Eggs, like meat, poultry, milk, and other foods, are safe when handled properly. Shell eggs are safest when stored in the refrigerator, individually and thoroughly cooked, and promptly consumed. The larger the number of Salmonella present in the egg, the more likely it is to cause illness. Keeping eggs adequately refrigerated prevents any Salmonella present in the eggs from growing to higher numbers, so eggs should be held refrigerated until they are needed. Cooking reduces the number of bacteria present in an egg; however, an egg with a runny yolk still poses a greater risk than a completely cooked egg. Undercooked egg whites and yolks have been associated with outbreaks of Salmonella enteritidis infections. Both should be consumed promptly and not be held in the temperature range of 40 to 140 for more than 2 hours.

Is There Treatment If Infected?

Nontyphoid Salmonella infection is generally self-limited. Treatment for enteritis or food poisoning is controversial. Some doctors recommend no antibiotics since the disease is self-limited, while others suggest using antibiotics such as ciprofloxacin for 10-14 days. A review of 12 clinical trials showed no significant change in the overall length of the illness or the related symptoms in otherwise healthy children and adults treated with a course of antibiotics for nontyphoid Salmonella disease. Antibiotics tend to increase adverse effects and prolong Salmonella detection in stools. Patients identified as immunosuppressed (for example, patients with AIDS or undergoing cancer chemotherapy) should receive antibiotics. Some investigators believe antibiotics prolong the carrier state.   Antibiotics usually chosen to treat Salmonella infections are fluoroquinolones and third-generation cephalosporins (used in children because fluoroquinolones are not indicated for use in children). Resistance to these drugs is a potential problem for those individuals that become infected with Salmonella as drug treatment options become limited.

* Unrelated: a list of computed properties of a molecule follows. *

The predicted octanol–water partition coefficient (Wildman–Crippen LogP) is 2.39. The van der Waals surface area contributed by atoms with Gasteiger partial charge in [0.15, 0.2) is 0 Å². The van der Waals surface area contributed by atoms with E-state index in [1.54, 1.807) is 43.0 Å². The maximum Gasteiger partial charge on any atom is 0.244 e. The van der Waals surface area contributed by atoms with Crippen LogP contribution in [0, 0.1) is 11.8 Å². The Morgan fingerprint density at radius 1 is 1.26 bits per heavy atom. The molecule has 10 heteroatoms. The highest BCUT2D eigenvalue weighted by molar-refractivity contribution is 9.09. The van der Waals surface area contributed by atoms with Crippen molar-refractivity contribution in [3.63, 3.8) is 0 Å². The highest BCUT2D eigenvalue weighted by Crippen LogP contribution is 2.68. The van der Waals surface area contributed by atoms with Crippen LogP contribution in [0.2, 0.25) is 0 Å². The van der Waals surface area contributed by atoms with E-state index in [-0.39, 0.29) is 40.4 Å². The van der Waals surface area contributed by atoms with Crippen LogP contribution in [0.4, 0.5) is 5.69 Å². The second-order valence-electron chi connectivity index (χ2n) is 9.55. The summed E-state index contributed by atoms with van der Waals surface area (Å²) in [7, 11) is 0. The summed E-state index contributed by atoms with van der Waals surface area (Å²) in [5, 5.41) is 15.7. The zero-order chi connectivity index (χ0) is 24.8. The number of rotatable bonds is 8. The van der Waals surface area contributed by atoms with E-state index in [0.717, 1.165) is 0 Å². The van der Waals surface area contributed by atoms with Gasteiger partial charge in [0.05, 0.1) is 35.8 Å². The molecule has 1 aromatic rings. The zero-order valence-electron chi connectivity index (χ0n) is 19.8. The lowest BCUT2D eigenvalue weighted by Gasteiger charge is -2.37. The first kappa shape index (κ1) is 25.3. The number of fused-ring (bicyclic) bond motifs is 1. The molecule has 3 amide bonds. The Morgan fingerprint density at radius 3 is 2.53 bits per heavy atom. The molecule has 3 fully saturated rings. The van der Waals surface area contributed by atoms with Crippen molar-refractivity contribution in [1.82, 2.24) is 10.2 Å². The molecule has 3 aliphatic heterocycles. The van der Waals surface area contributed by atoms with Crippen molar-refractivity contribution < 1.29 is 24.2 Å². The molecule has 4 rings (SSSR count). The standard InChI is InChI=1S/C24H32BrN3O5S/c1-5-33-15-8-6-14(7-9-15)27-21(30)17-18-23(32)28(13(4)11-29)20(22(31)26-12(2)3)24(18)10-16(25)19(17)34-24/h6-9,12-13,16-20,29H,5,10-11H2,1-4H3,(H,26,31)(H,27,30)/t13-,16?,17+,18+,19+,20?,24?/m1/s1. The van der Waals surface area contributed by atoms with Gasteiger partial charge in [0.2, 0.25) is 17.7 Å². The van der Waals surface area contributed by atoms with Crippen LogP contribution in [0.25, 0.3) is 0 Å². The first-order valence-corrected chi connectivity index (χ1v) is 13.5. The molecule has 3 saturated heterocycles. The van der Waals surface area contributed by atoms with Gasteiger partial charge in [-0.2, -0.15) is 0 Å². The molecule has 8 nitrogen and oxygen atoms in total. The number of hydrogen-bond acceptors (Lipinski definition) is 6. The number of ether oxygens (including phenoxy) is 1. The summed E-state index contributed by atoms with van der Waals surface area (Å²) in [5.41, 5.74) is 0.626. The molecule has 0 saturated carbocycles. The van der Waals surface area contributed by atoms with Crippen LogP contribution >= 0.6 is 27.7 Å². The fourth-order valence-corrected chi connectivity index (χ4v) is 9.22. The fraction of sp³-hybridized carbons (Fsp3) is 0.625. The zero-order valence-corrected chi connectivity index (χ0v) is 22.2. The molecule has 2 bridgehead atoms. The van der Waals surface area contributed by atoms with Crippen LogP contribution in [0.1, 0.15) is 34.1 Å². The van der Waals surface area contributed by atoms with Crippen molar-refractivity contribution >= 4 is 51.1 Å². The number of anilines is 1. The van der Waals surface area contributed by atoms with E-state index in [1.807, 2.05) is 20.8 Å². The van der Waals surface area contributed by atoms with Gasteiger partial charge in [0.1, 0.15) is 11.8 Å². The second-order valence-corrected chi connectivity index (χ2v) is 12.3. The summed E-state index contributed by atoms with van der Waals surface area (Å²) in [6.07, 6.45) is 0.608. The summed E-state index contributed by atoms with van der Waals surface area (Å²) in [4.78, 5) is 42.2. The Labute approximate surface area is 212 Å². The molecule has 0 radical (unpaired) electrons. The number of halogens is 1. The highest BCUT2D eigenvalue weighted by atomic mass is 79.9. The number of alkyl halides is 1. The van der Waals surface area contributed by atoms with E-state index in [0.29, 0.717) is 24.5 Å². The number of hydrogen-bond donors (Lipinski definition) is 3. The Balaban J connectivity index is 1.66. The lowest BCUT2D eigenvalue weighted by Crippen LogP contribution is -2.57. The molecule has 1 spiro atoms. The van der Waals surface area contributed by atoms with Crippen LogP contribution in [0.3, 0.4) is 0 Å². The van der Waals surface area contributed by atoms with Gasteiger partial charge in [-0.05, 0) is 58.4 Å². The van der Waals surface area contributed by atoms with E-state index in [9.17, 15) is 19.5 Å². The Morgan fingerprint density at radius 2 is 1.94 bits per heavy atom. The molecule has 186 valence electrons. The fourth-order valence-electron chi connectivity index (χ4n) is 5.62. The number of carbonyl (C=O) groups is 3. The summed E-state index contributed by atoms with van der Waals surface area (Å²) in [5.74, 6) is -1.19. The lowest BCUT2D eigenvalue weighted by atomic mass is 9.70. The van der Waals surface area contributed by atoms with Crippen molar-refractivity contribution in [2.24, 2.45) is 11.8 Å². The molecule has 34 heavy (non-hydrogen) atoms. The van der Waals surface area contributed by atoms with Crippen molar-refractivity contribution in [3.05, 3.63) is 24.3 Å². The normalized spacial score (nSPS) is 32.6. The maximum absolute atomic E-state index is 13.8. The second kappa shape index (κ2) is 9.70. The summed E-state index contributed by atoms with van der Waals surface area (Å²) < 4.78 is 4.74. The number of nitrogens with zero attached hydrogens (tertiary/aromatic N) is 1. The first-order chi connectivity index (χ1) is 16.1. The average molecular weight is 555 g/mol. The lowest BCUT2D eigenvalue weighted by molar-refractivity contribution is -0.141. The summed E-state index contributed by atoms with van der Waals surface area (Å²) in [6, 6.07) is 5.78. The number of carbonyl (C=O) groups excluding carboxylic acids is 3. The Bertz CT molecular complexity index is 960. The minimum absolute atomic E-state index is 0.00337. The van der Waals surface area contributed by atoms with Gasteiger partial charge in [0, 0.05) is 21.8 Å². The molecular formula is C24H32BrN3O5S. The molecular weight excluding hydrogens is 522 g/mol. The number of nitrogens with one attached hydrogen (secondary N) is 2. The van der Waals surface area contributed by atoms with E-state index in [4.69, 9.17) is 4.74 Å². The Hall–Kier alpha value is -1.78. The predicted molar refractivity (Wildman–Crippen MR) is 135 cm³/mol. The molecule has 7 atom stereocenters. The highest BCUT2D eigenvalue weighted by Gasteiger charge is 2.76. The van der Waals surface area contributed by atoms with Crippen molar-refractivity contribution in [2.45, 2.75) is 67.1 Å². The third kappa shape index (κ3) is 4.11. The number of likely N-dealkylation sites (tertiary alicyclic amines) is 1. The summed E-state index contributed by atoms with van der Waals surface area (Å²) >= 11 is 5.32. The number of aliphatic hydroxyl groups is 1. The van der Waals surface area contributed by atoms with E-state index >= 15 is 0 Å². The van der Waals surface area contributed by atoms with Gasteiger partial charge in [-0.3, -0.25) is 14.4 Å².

Clearly, common sense, attention to cleanliness, thorough cooking of eggs and general public health measures are the best protection from infection.   Once infection occurs, prompt treatment with supportive measures and medications as medically indicated is essential.   Careful attention to hand washing and personal hygiene is critical to reduce the risk of spreading infection to care givers and other family members.

Salmonella Contamination of Eggs Shipped to Many States - http://www.associatedcontent.com/article/5718502/salmonella_contamination_of_egg

Salmonella Infection Outbreak - http://wp.me/pr6uz-dA

No evidence that tainted eggs go beyond 2 farms - http://enews.earthlink.net/article/hea?guid=20100823/b67576dd-7b7d-4d05-a524-e98

FDA: No evidence yet that millions of eggs tainted by salmonella extend beyond 2 Iowa farms - http://www.startribune.com/business/101287334.html?elr=KArks4OiP:DiiU1OiP:Dii_47

Investigation Update: Multistate Outbreak of Human Salmonella Enteritidis Infections Associated with Shell Eggs - http://www.cdc.gov/salmonella/enteritidis/

CDC Investigation Announcement: Multistate Outbreaks of Human Salmonella Hartford and Salmonella Baildon Infections - http://www.cdc.gov/salmonella/baildon-hartford/index.html

Hillandale Farms of Iowa Conducts Nationwide Voluntary Recall of Shell Eggs Because of Possible Health Risk - http://www.fda.gov/Safety/Recalls/ucm223452.htm

Investigation Update: Multistate Outbreak of Human Typhoid Fever Infections Associated with Frozen Mamey Fruit Pulp - http://www.cdc.gov/salmonella/baildon-hartford/index.html

How can I tell if my eggs have been recalled? - http://www.fda.gov/Food/NewsEvents/WhatsNewinFood/ucm223536.htm

How are Salmonella infections treated? http://www.medicinenet.com/salmonella/page3.htm#treated

Antibiotics for treating salmonella gut infections - http://www.ncbi.nlm.nih.gov/pubmed/10796610 (Sirinavin S, Garner P. Antibiotics for treating salmonella gut infections. Cochrane Database Syst Rev. 2000;CD001167)

Salmonellosis - http://www.cdc.gov/nczved/divisions/dfbmd/diseases/salmonellosis/

Salmonella enteritidis - http://www.cdc.gov/ncidod/dbmd/diseaseinfo/salment_g.htm